20 YEARS AGO IN S&VC
Oct 1, 2003 12:00 PM, Mark Johnson
Okay, this time it's personal! The October 1983 issue of Sound & Video Contractor featured on its cover two images of the Tennessee State Amphitheater built for the 1982 World's Fair in Knoxville, Tennessee.
The article gave a basic overview of the system, the people who designed it, and the people who installed it. Here's what the article didn't say: a show called Sing Tennessee, written and produced specifically for the World's Fair by Opryland Talent (part of Opryland USA in Nashville), was scheduled to be performed daily in the amphitheater during the run of the fair. By the way, the cover photos and the image in the article are from a rehearsal of that production, and EV also featured that installation in some of its advertisements.
I was working for Opryland USA in 1982 as member of the sound department. Our responsibilities included designing and maintaining the systems used for the various live productions that were featured in the theme park as well as hiring and supervising the people to mix the sound for those productions.
The person hired to mix Sing Tennessee became ill during rehearsals, and I was called in at the 11th hour to finish rehearsals and open the show. I wound up mixing the opening and the first two weeks of production. At that time, the show was one of the largest in size and scale that Opryland Talent had produced, with a cast of 20 singers and dancers and an orchestra of 16 musicians. Upon arrival in Knoxville, I found the orchestra had not yet been miked up. After three frantic days that included miking the orchestra while it was rehearsing, learning the sound cues, and finally running everything, the show opened.
The intro of the article made mention of some railroad tracks; what the article didn't say was those tracks were used regularly and getting the sound for the show over the sound of the passing freight trains was a challenge — or that the initial package of wireless microphones included frequencies that were the same as those being used at the local TV station a few blocks away — or that on the day the show was to open, the then vice president of the United States (the elder George Bush) came with his security force, and their radio system created havoc with my wireless system. For the first performance that evening, thankfully, wireless hits were minimal and the freight train made its appearance at the finale when the show was loudest.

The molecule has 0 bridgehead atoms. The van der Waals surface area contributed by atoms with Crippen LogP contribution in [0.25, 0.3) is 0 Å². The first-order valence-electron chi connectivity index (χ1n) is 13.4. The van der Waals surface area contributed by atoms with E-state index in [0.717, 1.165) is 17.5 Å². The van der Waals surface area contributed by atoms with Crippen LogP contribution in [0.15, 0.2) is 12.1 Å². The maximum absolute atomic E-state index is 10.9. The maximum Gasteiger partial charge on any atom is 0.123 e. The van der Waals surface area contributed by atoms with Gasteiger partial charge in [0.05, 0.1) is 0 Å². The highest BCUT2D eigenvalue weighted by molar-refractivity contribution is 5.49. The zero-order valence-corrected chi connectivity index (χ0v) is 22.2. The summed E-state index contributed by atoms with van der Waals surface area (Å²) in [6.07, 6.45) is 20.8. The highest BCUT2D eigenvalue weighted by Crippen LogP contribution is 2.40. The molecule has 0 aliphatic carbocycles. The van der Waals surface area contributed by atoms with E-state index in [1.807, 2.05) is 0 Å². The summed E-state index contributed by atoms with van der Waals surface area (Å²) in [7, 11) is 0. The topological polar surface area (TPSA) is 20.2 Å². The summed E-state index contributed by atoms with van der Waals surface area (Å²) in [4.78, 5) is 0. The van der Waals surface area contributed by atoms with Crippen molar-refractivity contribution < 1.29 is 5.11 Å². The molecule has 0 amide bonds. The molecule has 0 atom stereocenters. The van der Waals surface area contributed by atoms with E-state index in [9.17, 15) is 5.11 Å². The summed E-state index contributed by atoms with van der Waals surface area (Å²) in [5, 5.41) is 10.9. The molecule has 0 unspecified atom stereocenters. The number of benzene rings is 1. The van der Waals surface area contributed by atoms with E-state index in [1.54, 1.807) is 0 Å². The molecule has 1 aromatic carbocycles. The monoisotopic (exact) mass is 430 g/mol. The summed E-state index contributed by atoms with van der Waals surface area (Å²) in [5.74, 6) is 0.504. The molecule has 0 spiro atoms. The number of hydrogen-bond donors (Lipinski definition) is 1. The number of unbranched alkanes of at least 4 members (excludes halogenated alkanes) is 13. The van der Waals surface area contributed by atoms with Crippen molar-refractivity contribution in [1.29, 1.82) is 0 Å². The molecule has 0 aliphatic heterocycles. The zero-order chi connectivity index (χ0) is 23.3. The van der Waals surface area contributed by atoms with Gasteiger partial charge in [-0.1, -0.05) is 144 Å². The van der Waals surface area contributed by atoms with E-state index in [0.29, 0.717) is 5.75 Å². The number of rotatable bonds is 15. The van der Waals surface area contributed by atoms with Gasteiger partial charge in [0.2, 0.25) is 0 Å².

The other thing that makes my 2½ weeks at the 1982 World's Fair remain indelibly etched in my memory is that while I was there, I learned of the impending birth of my first child (who is now in college).
Other items of interest in the issue include the second parts of the feature on Epcot and the microphone primer. Business aspects of system contracting were addressed in articles by George Schaller on direct-mail marketing and collective bargaining agreements by Dale Kirkland. Coverage on security systems focused on monitor and camera control systems. In advertisements Bertagni Electroacoustic Systems was selling its C60S and C60D ceiling speakers. You may remember them — the speaker was the size of an acoustical ceiling panel (about 18 by 24 inches), and it consisted of a large molded piece of a Styrofoam type of material as the primary driver. Now operating under the name of Sound Advance, the company continues to research and develop flat-panel technology for ceiling loudspeaker systems. Aphex appears again in the pages of S&VC, this time with the Aural Exciter Type B. Studer Revox was promoting the B77 MKII, a workhorse machine and the standard for its time. In business news, Studer announced its first U.S. dealer network.
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